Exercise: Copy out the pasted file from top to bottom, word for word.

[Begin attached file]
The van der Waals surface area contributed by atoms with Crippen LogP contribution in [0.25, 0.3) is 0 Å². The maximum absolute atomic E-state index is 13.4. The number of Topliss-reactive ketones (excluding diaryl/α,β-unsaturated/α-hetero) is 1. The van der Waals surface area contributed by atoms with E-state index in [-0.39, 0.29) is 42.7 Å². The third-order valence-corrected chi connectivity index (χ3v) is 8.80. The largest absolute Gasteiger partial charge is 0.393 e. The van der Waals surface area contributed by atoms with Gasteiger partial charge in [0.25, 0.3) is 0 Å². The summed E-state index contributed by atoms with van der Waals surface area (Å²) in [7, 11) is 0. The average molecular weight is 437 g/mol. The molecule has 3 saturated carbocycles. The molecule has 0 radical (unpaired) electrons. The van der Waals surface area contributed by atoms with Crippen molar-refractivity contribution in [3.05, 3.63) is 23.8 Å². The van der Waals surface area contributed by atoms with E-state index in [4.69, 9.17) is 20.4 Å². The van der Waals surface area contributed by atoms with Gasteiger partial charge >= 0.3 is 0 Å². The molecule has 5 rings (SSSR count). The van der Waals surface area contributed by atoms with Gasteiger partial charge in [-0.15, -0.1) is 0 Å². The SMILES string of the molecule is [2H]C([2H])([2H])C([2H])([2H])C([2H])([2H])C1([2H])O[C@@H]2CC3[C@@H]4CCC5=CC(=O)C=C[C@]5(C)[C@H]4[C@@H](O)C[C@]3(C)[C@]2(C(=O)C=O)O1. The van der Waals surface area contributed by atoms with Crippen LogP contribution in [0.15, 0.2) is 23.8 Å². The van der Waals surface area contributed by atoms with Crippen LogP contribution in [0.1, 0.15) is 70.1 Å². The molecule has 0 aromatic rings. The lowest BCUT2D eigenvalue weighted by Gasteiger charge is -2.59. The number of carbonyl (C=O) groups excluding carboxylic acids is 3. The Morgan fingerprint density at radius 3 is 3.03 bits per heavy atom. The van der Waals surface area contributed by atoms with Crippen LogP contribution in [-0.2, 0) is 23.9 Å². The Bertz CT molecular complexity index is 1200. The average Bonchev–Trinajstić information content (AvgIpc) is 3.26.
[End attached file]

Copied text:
The van der Waals surface area contributed by atoms with Crippen LogP contribution in [0.25, 0.3) is 0 Å². The maximum absolute atomic E-state index is 13.4. The number of Topliss-reactive ketones (excluding diaryl/α,β-unsaturated/α-hetero) is 1. The van der Waals surface area contributed by atoms with E-state index in [-0.39, 0.29) is 42.7 Å². The third-order valence-corrected chi connectivity index (χ3v) is 8.80. The largest absolute Gasteiger partial charge is 0.393 e. The van der Waals surface area contributed by atoms with Gasteiger partial charge in [0.25, 0.3) is 0 Å². The summed E-state index contributed by atoms with van der Waals surface area (Å²) in [7, 11) is 0. The average molecular weight is 437 g/mol. The molecule has 3 saturated carbocycles. The molecule has 0 radical (unpaired) electrons. The van der Waals surface area contributed by atoms with Crippen molar-refractivity contribution in [3.05, 3.63) is 23.8 Å². The van der Waals surface area contributed by atoms with E-state index in [4.69, 9.17) is 20.4 Å². The van der Waals surface area contributed by atoms with Gasteiger partial charge >= 0.3 is 0 Å². The molecule has 5 rings (SSSR count). The van der Waals surface area contributed by atoms with Gasteiger partial charge in [-0.15, -0.1) is 0 Å². The SMILES string of the molecule is [2H]C([2H])([2H])C([2H])([2H])C([2H])([2H])C1([2H])O[C@@H]2CC3[C@@H]4CCC5=CC(=O)C=C[C@]5(C)[C@H]4[C@@H](O)C[C@]3(C)[C@]2(C(=O)C=O)O1. The van der Waals surface area contributed by atoms with Crippen LogP contribution in [0.15, 0.2) is 23.8 Å². The van der Waals surface area contributed by atoms with Crippen LogP contribution in [0.1, 0.15) is 70.1 Å². The molecule has 0 aromatic rings. The lowest BCUT2D eigenvalue weighted by Gasteiger charge is -2.59. The number of carbonyl (C=O) groups excluding carboxylic acids is 3. The Morgan fingerprint density at radius 3 is 3.03 bits per heavy atom. The van der Waals surface area contributed by atoms with Crippen LogP contribution in [-0.2, 0) is 23.9 Å². The Bertz CT molecular complexity index is 1200. The average Bonchev–Trinajstić information content (AvgIpc) is 3.26.